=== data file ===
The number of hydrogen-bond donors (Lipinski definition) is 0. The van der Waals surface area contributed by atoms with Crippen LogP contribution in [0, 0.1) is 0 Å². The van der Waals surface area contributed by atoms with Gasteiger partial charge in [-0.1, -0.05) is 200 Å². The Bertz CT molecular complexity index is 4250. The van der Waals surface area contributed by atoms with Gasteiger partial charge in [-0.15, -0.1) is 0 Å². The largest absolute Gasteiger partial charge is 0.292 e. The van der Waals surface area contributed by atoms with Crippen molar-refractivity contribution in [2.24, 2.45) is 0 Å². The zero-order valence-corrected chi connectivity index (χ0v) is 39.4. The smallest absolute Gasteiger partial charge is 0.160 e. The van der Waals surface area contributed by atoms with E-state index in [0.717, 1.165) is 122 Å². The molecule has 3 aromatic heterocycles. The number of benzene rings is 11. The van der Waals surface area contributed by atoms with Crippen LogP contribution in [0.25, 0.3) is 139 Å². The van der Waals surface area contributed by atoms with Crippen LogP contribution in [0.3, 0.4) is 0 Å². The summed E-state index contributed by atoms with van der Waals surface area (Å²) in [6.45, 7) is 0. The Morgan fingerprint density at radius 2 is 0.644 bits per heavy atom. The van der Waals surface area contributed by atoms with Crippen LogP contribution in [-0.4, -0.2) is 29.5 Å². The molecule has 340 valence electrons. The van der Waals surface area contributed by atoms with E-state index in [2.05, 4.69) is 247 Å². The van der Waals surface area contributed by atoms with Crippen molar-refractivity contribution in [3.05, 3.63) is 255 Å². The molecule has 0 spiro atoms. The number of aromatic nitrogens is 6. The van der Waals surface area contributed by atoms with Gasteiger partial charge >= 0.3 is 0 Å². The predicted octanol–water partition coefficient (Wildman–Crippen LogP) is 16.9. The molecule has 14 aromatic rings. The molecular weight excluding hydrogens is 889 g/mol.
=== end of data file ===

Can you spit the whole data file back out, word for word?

The number of hydrogen-bond donors (Lipinski definition) is 0. The van der Waals surface area contributed by atoms with Crippen LogP contribution in [0, 0.1) is 0 Å². The van der Waals surface area contributed by atoms with Gasteiger partial charge in [-0.1, -0.05) is 200 Å². The Bertz CT molecular complexity index is 4250. The van der Waals surface area contributed by atoms with Gasteiger partial charge in [-0.15, -0.1) is 0 Å². The largest absolute Gasteiger partial charge is 0.292 e. The van der Waals surface area contributed by atoms with Crippen molar-refractivity contribution in [2.24, 2.45) is 0 Å². The zero-order valence-corrected chi connectivity index (χ0v) is 39.4. The smallest absolute Gasteiger partial charge is 0.160 e. The van der Waals surface area contributed by atoms with E-state index in [0.717, 1.165) is 122 Å². The molecule has 3 aromatic heterocycles. The number of benzene rings is 11. The van der Waals surface area contributed by atoms with Crippen LogP contribution in [0.25, 0.3) is 139 Å². The van der Waals surface area contributed by atoms with Crippen LogP contribution in [0.3, 0.4) is 0 Å². The summed E-state index contributed by atoms with van der Waals surface area (Å²) in [6.45, 7) is 0. The Morgan fingerprint density at radius 2 is 0.644 bits per heavy atom. The van der Waals surface area contributed by atoms with Crippen LogP contribution in [-0.4, -0.2) is 29.5 Å². The molecule has 340 valence electrons. The van der Waals surface area contributed by atoms with E-state index in [2.05, 4.69) is 247 Å². The van der Waals surface area contributed by atoms with Crippen molar-refractivity contribution in [3.05, 3.63) is 255 Å². The molecule has 0 spiro atoms. The number of aromatic nitrogens is 6. The van der Waals surface area contributed by atoms with Gasteiger partial charge >= 0.3 is 0 Å². The predicted octanol–water partition coefficient (Wildman–Crippen LogP) is 16.9. The molecule has 14 aromatic rings. The molecular weight excluding hydrogens is 889 g/mol.